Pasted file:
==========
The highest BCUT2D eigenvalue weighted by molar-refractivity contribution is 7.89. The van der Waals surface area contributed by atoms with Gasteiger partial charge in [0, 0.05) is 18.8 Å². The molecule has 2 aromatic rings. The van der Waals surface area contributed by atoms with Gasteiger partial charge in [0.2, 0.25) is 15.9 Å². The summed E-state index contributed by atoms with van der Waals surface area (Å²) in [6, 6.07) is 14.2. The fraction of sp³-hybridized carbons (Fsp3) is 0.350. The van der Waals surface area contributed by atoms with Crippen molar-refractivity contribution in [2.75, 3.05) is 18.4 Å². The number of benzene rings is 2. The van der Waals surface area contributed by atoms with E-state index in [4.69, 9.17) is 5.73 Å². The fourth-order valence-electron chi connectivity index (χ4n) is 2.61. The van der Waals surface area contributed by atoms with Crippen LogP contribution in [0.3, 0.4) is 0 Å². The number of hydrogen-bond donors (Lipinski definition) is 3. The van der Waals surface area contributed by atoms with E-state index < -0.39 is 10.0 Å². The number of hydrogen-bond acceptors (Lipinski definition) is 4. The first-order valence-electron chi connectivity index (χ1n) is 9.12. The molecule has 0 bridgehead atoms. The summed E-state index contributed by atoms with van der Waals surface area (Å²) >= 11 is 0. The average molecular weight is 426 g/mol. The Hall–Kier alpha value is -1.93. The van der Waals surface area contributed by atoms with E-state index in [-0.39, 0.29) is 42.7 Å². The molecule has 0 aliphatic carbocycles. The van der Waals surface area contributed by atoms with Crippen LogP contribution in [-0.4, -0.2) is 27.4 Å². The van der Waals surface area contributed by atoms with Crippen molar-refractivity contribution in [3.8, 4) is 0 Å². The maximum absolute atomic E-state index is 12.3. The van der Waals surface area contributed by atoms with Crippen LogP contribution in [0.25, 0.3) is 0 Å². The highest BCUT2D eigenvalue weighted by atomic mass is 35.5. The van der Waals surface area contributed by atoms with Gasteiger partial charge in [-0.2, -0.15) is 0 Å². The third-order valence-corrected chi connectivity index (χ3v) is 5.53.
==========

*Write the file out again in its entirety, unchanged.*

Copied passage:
The highest BCUT2D eigenvalue weighted by molar-refractivity contribution is 7.89. The van der Waals surface area contributed by atoms with Gasteiger partial charge in [0, 0.05) is 18.8 Å². The molecule has 2 aromatic rings. The van der Waals surface area contributed by atoms with Gasteiger partial charge in [0.2, 0.25) is 15.9 Å². The summed E-state index contributed by atoms with van der Waals surface area (Å²) in [6, 6.07) is 14.2. The fraction of sp³-hybridized carbons (Fsp3) is 0.350. The van der Waals surface area contributed by atoms with Crippen molar-refractivity contribution in [2.75, 3.05) is 18.4 Å². The number of benzene rings is 2. The van der Waals surface area contributed by atoms with E-state index in [4.69, 9.17) is 5.73 Å². The fourth-order valence-electron chi connectivity index (χ4n) is 2.61. The van der Waals surface area contributed by atoms with Crippen LogP contribution in [0.3, 0.4) is 0 Å². The number of hydrogen-bond donors (Lipinski definition) is 3. The van der Waals surface area contributed by atoms with E-state index < -0.39 is 10.0 Å². The number of hydrogen-bond acceptors (Lipinski definition) is 4. The first-order valence-electron chi connectivity index (χ1n) is 9.12. The molecule has 0 bridgehead atoms. The summed E-state index contributed by atoms with van der Waals surface area (Å²) >= 11 is 0. The average molecular weight is 426 g/mol. The Hall–Kier alpha value is -1.93. The van der Waals surface area contributed by atoms with E-state index in [-0.39, 0.29) is 42.7 Å². The molecule has 0 aliphatic carbocycles. The van der Waals surface area contributed by atoms with Crippen LogP contribution in [-0.4, -0.2) is 27.4 Å². The van der Waals surface area contributed by atoms with Crippen molar-refractivity contribution in [3.8, 4) is 0 Å². The maximum absolute atomic E-state index is 12.3. The van der Waals surface area contributed by atoms with Crippen LogP contribution in [0.25, 0.3) is 0 Å². The highest BCUT2D eigenvalue weighted by atomic mass is 35.5. The van der Waals surface area contributed by atoms with Gasteiger partial charge in [-0.2, -0.15) is 0 Å². The third-order valence-corrected chi connectivity index (χ3v) is 5.53.